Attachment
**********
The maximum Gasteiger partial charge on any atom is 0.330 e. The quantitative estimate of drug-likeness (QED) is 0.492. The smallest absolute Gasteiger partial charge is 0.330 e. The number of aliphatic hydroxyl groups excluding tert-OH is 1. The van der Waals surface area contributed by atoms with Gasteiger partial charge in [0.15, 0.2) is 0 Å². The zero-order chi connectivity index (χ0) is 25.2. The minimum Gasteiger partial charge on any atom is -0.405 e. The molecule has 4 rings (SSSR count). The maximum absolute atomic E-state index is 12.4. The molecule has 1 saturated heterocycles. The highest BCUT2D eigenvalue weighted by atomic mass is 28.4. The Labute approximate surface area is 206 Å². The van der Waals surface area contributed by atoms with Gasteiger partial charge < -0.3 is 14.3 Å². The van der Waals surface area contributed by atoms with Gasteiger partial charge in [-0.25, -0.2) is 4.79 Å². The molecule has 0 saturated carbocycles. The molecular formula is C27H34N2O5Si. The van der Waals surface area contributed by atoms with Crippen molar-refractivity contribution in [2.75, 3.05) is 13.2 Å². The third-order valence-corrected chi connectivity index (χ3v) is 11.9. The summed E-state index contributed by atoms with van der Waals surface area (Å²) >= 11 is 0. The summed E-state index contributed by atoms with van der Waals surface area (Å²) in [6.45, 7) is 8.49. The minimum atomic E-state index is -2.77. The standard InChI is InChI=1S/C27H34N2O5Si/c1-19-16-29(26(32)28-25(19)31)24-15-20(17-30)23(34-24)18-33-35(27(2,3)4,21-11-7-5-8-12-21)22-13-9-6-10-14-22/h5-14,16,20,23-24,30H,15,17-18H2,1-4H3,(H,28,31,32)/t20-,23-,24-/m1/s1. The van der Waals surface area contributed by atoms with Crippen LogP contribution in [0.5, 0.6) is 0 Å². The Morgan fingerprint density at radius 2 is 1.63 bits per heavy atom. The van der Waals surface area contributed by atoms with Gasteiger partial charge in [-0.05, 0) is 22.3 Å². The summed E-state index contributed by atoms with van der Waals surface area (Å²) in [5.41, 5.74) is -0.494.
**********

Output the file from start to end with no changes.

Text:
The maximum Gasteiger partial charge on any atom is 0.330 e. The quantitative estimate of drug-likeness (QED) is 0.492. The smallest absolute Gasteiger partial charge is 0.330 e. The number of aliphatic hydroxyl groups excluding tert-OH is 1. The van der Waals surface area contributed by atoms with Gasteiger partial charge in [0.15, 0.2) is 0 Å². The zero-order chi connectivity index (χ0) is 25.2. The minimum Gasteiger partial charge on any atom is -0.405 e. The molecule has 4 rings (SSSR count). The maximum absolute atomic E-state index is 12.4. The molecule has 1 saturated heterocycles. The highest BCUT2D eigenvalue weighted by atomic mass is 28.4. The Labute approximate surface area is 206 Å². The van der Waals surface area contributed by atoms with Gasteiger partial charge < -0.3 is 14.3 Å². The van der Waals surface area contributed by atoms with Gasteiger partial charge in [-0.25, -0.2) is 4.79 Å². The molecule has 0 saturated carbocycles. The molecular formula is C27H34N2O5Si. The van der Waals surface area contributed by atoms with Crippen molar-refractivity contribution in [2.75, 3.05) is 13.2 Å². The third-order valence-corrected chi connectivity index (χ3v) is 11.9. The summed E-state index contributed by atoms with van der Waals surface area (Å²) >= 11 is 0. The summed E-state index contributed by atoms with van der Waals surface area (Å²) in [6.45, 7) is 8.49. The minimum atomic E-state index is -2.77. The standard InChI is InChI=1S/C27H34N2O5Si/c1-19-16-29(26(32)28-25(19)31)24-15-20(17-30)23(34-24)18-33-35(27(2,3)4,21-11-7-5-8-12-21)22-13-9-6-10-14-22/h5-14,16,20,23-24,30H,15,17-18H2,1-4H3,(H,28,31,32)/t20-,23-,24-/m1/s1. The van der Waals surface area contributed by atoms with Crippen LogP contribution in [0.5, 0.6) is 0 Å². The Morgan fingerprint density at radius 2 is 1.63 bits per heavy atom. The van der Waals surface area contributed by atoms with Gasteiger partial charge in [-0.05, 0) is 22.3 Å². The summed E-state index contributed by atoms with van der Waals surface area (Å²) in [5.41, 5.74) is -0.494.